Where Jesus’ story is different from other scapegoating stories, is that when he does come back, he doesn’t come back with the same cry for vengeance that Abel’s blood called out to God from the soil with. His blood comes back speaking of peace. Speaking of forgiveness. We schemed to kill God, and God forgives us. Woah.

That is the center of my theology, and this is the very basis for my ministry. As a culture, we no longer have the convenience of choosing forgiveness or unforgiveness. We’re too far down the road for that. Our choice is now between forgiveness or extinction.

The crucifixion and resurrection of Jesus, the Christ, the Son of God, spells the end of scapegoating. We don’t have that option any more. The “deep magic” of it is exposed and shown to be unviable. We need a DIFFERENT way of gathering together. A way that isn’t over and against a common enemy. And that Way is shown to us, is embodied for us, by Jesus, “whose blood speaks a better word than Abel’s” (Hebrews 12:24).

I hope you’re still with me, cuz I’m still not done.

Now, just because scapegoating doesn’t work anymore, that doesn’t mean that we don’t still engage in the practice. As a minister of the Gospel, I know this on a very personal level. Not only do I see parishioners attempt to scapegoat one another, I myself am often the identified scapegoat. Did you all see my Facebook post of December 8, 2021? I called it “On Pastors and Social Media.” It was a long post, so you may not have read it.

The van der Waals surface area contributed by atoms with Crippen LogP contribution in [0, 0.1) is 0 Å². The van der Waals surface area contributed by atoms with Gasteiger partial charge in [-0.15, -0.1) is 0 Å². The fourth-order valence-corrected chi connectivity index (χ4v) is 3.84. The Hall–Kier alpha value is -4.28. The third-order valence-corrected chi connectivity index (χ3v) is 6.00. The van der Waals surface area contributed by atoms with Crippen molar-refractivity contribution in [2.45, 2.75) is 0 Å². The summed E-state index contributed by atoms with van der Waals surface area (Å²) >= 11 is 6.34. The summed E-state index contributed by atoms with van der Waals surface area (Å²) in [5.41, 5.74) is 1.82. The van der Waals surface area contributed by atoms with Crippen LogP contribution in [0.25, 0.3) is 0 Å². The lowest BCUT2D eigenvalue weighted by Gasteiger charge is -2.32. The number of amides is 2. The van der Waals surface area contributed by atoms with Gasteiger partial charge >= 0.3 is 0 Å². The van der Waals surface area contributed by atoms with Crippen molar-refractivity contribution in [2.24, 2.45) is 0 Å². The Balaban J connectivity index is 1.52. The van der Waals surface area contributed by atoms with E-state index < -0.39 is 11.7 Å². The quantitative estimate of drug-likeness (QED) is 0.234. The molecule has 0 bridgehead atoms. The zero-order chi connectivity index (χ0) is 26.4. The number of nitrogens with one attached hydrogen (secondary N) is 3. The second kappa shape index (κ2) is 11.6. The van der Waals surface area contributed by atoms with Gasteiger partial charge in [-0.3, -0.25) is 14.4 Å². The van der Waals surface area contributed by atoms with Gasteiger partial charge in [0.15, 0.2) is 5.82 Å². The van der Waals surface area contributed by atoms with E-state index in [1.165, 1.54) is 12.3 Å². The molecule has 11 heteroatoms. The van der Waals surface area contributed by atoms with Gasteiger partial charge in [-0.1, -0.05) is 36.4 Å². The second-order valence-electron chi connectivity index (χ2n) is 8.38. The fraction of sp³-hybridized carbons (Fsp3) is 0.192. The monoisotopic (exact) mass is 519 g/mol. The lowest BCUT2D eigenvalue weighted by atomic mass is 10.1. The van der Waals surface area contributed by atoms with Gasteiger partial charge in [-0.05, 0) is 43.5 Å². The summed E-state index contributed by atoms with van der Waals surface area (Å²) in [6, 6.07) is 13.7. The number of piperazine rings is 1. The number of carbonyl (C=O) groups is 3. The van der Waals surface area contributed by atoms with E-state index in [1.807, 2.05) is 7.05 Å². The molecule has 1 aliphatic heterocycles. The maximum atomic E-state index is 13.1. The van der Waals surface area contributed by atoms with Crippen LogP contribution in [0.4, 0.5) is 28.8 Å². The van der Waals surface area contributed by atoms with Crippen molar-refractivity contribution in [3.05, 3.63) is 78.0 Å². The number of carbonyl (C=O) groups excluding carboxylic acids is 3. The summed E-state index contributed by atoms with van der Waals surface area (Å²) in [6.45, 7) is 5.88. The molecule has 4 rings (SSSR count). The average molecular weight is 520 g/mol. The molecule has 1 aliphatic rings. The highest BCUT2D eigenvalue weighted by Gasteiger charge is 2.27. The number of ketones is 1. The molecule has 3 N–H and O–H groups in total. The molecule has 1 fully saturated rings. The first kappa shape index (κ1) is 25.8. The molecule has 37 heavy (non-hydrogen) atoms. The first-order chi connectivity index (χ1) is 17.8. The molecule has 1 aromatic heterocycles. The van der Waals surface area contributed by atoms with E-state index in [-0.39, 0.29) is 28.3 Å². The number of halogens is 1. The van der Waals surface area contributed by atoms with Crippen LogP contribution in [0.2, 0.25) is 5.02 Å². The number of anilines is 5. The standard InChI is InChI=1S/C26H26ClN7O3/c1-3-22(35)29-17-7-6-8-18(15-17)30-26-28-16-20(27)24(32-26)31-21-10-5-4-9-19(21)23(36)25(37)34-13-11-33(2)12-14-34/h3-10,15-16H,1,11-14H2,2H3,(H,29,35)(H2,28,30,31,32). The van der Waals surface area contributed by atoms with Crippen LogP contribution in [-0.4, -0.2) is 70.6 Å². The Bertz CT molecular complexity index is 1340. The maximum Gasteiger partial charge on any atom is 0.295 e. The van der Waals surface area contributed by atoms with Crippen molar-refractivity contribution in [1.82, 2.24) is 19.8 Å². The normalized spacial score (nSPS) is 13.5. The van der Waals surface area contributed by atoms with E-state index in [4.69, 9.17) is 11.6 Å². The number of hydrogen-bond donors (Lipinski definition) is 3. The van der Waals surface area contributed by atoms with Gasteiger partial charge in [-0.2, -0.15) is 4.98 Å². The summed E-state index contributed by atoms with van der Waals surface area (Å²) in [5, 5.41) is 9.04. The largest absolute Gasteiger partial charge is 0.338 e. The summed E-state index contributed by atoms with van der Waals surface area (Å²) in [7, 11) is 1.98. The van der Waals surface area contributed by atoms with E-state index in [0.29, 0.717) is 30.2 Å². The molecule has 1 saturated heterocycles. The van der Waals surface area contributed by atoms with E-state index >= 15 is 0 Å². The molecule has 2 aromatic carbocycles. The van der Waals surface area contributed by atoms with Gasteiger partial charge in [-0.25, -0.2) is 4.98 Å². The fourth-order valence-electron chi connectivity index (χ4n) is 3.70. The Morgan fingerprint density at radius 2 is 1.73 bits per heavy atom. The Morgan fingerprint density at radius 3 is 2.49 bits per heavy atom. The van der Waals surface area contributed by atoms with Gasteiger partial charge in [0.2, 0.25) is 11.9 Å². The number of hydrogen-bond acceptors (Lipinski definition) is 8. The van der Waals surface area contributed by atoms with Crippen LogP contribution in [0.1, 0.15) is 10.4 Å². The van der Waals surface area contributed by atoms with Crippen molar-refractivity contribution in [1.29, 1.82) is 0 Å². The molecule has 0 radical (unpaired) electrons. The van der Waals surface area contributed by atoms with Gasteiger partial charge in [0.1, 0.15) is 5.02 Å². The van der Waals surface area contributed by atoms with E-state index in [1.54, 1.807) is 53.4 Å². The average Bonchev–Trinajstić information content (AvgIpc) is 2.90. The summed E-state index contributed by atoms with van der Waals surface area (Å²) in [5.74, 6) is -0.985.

Whether you read it or not, that post was, in a way, precisely about how people scapegoat pastors. I wrote it for myself, but I also wrote it for my fellow ministers, AND I wrote it for lay people. In that post I point out that pastors hold a post that has traditionally forced them to comply with societal expectations. In a sense, we embody Jesus — not because we are the holy Sons and Daughters of God — but because we are public figures. And when we fall outside the expectations that people hold for public figures, we’re knocked off of the pedestals that most of us never asked for. I certainly never asked for it. All I’ve ever wanted was to be faithful to the call I’ve received from God to go and live among the people and remind them that God loves them. God sometimes thinks they’re a jerk. God knows that they love to create scapegoats. But God wants to free them from that Original Sin of violence and the perpetuation of violence through revenge.